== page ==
When I started to make things on my own, embroidery came to me quite naturally. As a child, I learned two embroidery stitches, which enough for me to be able to interpret my drawings on textiles. I liked the way the line was drawn and embroidered in the interior space; it made me want to explore it and be inspired to make up stories! My approach to painting is also self-taught, but in a different way; my need is deeper. Having seen several exhibitions of painters and paintings, I had a strong desire to express myself personally, find my style and define my vision. I feel a powerful desire for pure and sincere expression; I like to explore it, inspired by what I draw from within myself.
Tell us about your creative process.
Every tablecloth is a new story! I like to invent a theme for it, and I like it to echo a moment. I compose with elements of everyday life, things I find beautiful, that speak to me. If I repeat the same thing, I get bored. That’s why I now ask other embroiderers to embroider for me when it is an object to be produced in series, and I dedicate myself to unique pieces so I can continue exploring new sources of inspiration.
Monochrome and natural materials are part of your artistic signature. Can you explain these aesthetic choices?
It’s true, I’m not very attracted to bright colours in decoration. I think that the colour has to be justified, that it has to be interesting. Otherwise, I get bored. And I like the idea that each object can subtly coexist in an interior without taking up too much space visually. I like it to be humble and timeless.
What about designers and artists: whose work has influenced you and your work?
In general, the work of well-known multidisciplinary artists, like Charlotte Perriand, Eileen Gray, Valentine Schlegel, Le Corbusier, Alvar Aalto, Charles Rennie Mackintosh, Isamu Noguchi and others. They have stimulated my desire for global interior design and to crossing the boundaries of several artistic fields. Recently, Mathieu Matégot’s work has attracted me a lot with his invention of “Rigitulle”, a thin sheet of metal, perforated like lace. And in painting, I am very much influenced by the work of Hans Hartung and Cy Twombly.
As a designer, what influence does your activity have on the decoration of your interior?
My home is gradually being coming together. I take the time to choose, and I try to find a balance between objects. I combine sentimental objects with many of my own creations. I see my interior as a space for research and experimentation. It’s like an unfinished work!
Your tablecloths, table runners and placemats are embellishments for the dining room. What part do the art of the table and fine dining play in your daily life?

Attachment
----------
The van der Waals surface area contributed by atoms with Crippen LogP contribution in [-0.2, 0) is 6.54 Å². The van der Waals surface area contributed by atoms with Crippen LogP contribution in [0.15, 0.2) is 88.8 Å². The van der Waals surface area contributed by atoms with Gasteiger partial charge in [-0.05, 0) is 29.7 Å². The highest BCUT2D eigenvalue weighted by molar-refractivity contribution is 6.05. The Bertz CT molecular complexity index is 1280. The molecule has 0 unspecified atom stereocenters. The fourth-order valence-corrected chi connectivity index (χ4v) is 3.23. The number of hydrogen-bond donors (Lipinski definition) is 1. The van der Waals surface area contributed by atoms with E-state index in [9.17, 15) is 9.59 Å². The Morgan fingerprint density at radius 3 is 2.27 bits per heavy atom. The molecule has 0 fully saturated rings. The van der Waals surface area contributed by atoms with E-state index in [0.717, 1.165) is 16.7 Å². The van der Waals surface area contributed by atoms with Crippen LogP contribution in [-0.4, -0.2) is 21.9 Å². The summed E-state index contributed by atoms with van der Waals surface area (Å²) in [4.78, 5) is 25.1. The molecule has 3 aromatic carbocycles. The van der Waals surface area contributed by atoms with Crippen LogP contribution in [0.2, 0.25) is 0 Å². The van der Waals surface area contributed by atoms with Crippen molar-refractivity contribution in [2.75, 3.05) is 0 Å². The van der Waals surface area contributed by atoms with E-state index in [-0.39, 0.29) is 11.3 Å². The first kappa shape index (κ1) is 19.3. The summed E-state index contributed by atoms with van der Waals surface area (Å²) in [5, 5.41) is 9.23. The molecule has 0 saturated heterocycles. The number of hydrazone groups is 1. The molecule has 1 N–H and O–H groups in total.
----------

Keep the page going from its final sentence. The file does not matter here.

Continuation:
I would say that it is the art of everyday life that interests me, and the table is one of its iconic elements! It is a living object that speaks of sharing and conviviality, and I like to show it off in a way that is simple and sincere.
What does your apartment say about you?
Lucas often says to me: “You need to stop moving the furniture around all the time!” But it’s all about finding the perfect arrangement! I like it to be functional and to feel we’re using the whole space. I like it to look sleek and uncluttered, but warm and welcoming at the same time. The furniture is all second-hand, but not from well-known designers. With the exception of my Nuova X-Line chairs by Niels Jørgen Haugesen, which I miraculously found at my hairdresser’s! On the whole, it’s more of a mix of old and new. I really like to create time shifts; it gives the place a particular atmosphere.
You live in Marseille, a Mediterranean city known for its cosmopolitan lifestyle. What do you like the most here?
The mix, the slowness, the creeks, swimming, the sunsets, the relationships with people, and our terrace!
Other any designers from Marseille – or from the surrounding area – whose work you particularly like?
I would name friends whose creativity I admire a lot: Lisa Favreau and Lisa Guedel-Dolle from the brand Azur, Léa Bigot for sculpture, Laure Amoros creator of Oros, Marie Jacotey for illustration, the designer Inès Bressand and the photographer Pierre Girardin.
Can you tell us about your favourite places here?
I really like my neighbourhood, the Camas, and the surrounding areas, Réformés, Cours
Julien, Longchamp and Noailles. There are lots of nice bars and restaurants like Limmat, Oumalala, Le Trois Quart, Les Eaux de Mars, Il Capriolo, Chez Fun Funk the Brûlerie Möka too.
Where will we find you in the months to come?
Always in Marseille! And why not in my studio. (Laughs)
I really like to create time shifts; it gives the place a particular atmosphere.
Photography: Valerio Geraci – Text: Caroline Balvay @thesocialitefamily